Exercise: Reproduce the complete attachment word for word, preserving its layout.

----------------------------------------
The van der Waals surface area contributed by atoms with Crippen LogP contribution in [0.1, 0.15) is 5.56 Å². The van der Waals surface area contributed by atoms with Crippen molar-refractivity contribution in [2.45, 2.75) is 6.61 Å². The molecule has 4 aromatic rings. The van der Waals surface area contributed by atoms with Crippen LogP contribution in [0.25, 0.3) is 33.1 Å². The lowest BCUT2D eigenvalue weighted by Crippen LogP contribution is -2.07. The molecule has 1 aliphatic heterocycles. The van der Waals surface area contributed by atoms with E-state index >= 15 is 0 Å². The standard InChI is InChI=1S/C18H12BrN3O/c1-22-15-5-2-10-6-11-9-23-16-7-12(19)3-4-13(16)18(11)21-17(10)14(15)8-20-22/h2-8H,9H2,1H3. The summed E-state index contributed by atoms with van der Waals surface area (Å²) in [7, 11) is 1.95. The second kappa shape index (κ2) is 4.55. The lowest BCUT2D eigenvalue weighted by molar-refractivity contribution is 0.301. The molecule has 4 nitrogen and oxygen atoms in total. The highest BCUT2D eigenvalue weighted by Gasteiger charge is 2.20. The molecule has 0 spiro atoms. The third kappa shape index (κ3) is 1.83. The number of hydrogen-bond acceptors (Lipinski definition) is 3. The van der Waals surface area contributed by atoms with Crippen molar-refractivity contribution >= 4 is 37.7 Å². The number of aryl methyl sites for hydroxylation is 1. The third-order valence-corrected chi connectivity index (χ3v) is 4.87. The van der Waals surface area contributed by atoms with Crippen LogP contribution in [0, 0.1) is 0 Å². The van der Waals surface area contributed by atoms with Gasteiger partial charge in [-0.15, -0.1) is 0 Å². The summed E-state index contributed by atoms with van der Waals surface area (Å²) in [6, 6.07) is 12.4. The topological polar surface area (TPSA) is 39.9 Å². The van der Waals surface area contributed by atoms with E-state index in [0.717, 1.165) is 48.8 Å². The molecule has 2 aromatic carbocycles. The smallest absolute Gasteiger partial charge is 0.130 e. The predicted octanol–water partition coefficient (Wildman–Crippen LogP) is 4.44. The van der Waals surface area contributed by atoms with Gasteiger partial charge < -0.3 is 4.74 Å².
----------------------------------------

The van der Waals surface area contributed by atoms with Crippen LogP contribution in [0.1, 0.15) is 5.56 Å². The van der Waals surface area contributed by atoms with Crippen molar-refractivity contribution in [2.45, 2.75) is 6.61 Å². The molecule has 4 aromatic rings. The van der Waals surface area contributed by atoms with Crippen LogP contribution in [0.25, 0.3) is 33.1 Å². The lowest BCUT2D eigenvalue weighted by Crippen LogP contribution is -2.07. The molecule has 1 aliphatic heterocycles. The van der Waals surface area contributed by atoms with E-state index >= 15 is 0 Å². The standard InChI is InChI=1S/C18H12BrN3O/c1-22-15-5-2-10-6-11-9-23-16-7-12(19)3-4-13(16)18(11)21-17(10)14(15)8-20-22/h2-8H,9H2,1H3. The summed E-state index contributed by atoms with van der Waals surface area (Å²) in [7, 11) is 1.95. The second kappa shape index (κ2) is 4.55. The lowest BCUT2D eigenvalue weighted by molar-refractivity contribution is 0.301. The molecule has 4 nitrogen and oxygen atoms in total. The highest BCUT2D eigenvalue weighted by Gasteiger charge is 2.20. The molecule has 0 spiro atoms. The third kappa shape index (κ3) is 1.83. The number of hydrogen-bond acceptors (Lipinski definition) is 3. The van der Waals surface area contributed by atoms with Crippen molar-refractivity contribution >= 4 is 37.7 Å². The number of aryl methyl sites for hydroxylation is 1. The third-order valence-corrected chi connectivity index (χ3v) is 4.87. The van der Waals surface area contributed by atoms with Crippen LogP contribution in [0, 0.1) is 0 Å². The van der Waals surface area contributed by atoms with Gasteiger partial charge in [-0.15, -0.1) is 0 Å². The summed E-state index contributed by atoms with van der Waals surface area (Å²) in [6, 6.07) is 12.4. The topological polar surface area (TPSA) is 39.9 Å². The van der Waals surface area contributed by atoms with E-state index in [0.717, 1.165) is 48.8 Å². The molecule has 2 aromatic carbocycles. The smallest absolute Gasteiger partial charge is 0.130 e. The predicted octanol–water partition coefficient (Wildman–Crippen LogP) is 4.44. The van der Waals surface area contributed by atoms with Gasteiger partial charge < -0.3 is 4.74 Å².